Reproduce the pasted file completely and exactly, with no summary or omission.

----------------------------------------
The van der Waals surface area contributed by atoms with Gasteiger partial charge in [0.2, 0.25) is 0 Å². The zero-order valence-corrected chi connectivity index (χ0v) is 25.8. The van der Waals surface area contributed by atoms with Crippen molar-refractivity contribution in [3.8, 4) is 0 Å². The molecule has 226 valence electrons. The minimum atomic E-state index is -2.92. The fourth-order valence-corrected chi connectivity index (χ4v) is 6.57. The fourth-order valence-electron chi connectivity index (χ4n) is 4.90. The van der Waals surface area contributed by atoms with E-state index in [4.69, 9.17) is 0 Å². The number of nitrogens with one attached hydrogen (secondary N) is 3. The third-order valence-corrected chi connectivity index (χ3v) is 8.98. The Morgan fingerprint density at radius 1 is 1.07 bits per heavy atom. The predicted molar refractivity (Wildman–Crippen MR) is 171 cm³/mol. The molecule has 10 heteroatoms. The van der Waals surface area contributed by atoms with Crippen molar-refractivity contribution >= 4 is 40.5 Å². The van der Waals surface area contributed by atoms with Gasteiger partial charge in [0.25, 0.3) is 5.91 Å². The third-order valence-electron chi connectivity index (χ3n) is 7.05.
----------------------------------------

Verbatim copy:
The van der Waals surface area contributed by atoms with Gasteiger partial charge in [0.2, 0.25) is 0 Å². The zero-order valence-corrected chi connectivity index (χ0v) is 25.8. The van der Waals surface area contributed by atoms with Crippen molar-refractivity contribution in [3.8, 4) is 0 Å². The molecule has 226 valence electrons. The minimum atomic E-state index is -2.92. The fourth-order valence-corrected chi connectivity index (χ4v) is 6.57. The fourth-order valence-electron chi connectivity index (χ4n) is 4.90. The van der Waals surface area contributed by atoms with E-state index in [4.69, 9.17) is 0 Å². The number of nitrogens with one attached hydrogen (secondary N) is 3. The third-order valence-corrected chi connectivity index (χ3v) is 8.98. The Morgan fingerprint density at radius 1 is 1.07 bits per heavy atom. The predicted molar refractivity (Wildman–Crippen MR) is 171 cm³/mol. The molecule has 10 heteroatoms. The van der Waals surface area contributed by atoms with Crippen molar-refractivity contribution >= 4 is 40.5 Å². The van der Waals surface area contributed by atoms with Gasteiger partial charge in [0.25, 0.3) is 5.91 Å². The third-order valence-electron chi connectivity index (χ3n) is 7.05.